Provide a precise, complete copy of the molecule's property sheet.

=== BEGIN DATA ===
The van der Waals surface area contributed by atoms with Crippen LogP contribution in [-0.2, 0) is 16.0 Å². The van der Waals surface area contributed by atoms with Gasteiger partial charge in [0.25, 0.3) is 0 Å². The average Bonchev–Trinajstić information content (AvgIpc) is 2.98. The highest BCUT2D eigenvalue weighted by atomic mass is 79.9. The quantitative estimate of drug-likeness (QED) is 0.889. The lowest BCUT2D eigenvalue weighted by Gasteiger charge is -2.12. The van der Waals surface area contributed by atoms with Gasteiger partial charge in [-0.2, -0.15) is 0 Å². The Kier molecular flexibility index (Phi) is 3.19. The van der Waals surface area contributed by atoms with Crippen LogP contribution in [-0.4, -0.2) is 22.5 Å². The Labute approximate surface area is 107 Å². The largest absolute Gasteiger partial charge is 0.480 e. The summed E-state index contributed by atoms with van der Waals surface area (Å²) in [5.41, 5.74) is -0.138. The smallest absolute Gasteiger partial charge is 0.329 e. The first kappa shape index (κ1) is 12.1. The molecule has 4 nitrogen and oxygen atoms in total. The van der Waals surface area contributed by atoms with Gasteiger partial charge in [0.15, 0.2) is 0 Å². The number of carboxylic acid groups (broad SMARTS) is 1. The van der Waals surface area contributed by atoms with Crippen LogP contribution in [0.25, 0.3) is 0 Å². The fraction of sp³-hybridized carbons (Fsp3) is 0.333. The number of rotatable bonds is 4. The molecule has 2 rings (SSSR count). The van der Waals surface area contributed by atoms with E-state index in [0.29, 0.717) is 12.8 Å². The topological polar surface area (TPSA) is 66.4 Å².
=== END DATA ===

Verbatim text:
The van der Waals surface area contributed by atoms with Crippen LogP contribution in [-0.2, 0) is 16.0 Å². The van der Waals surface area contributed by atoms with Gasteiger partial charge in [0.25, 0.3) is 0 Å². The average Bonchev–Trinajstić information content (AvgIpc) is 2.98. The highest BCUT2D eigenvalue weighted by atomic mass is 79.9. The quantitative estimate of drug-likeness (QED) is 0.889. The lowest BCUT2D eigenvalue weighted by Gasteiger charge is -2.12. The van der Waals surface area contributed by atoms with Gasteiger partial charge in [-0.2, -0.15) is 0 Å². The Kier molecular flexibility index (Phi) is 3.19. The van der Waals surface area contributed by atoms with Crippen LogP contribution in [-0.4, -0.2) is 22.5 Å². The Labute approximate surface area is 107 Å². The largest absolute Gasteiger partial charge is 0.480 e. The summed E-state index contributed by atoms with van der Waals surface area (Å²) in [5.41, 5.74) is -0.138. The smallest absolute Gasteiger partial charge is 0.329 e. The first kappa shape index (κ1) is 12.1. The molecule has 4 nitrogen and oxygen atoms in total. The van der Waals surface area contributed by atoms with Gasteiger partial charge in [0.15, 0.2) is 0 Å². The number of carboxylic acid groups (broad SMARTS) is 1. The van der Waals surface area contributed by atoms with Crippen LogP contribution in [0.25, 0.3) is 0 Å². The fraction of sp³-hybridized carbons (Fsp3) is 0.333. The number of rotatable bonds is 4. The molecule has 2 rings (SSSR count). The van der Waals surface area contributed by atoms with E-state index in [0.29, 0.717) is 12.8 Å². The topological polar surface area (TPSA) is 66.4 Å².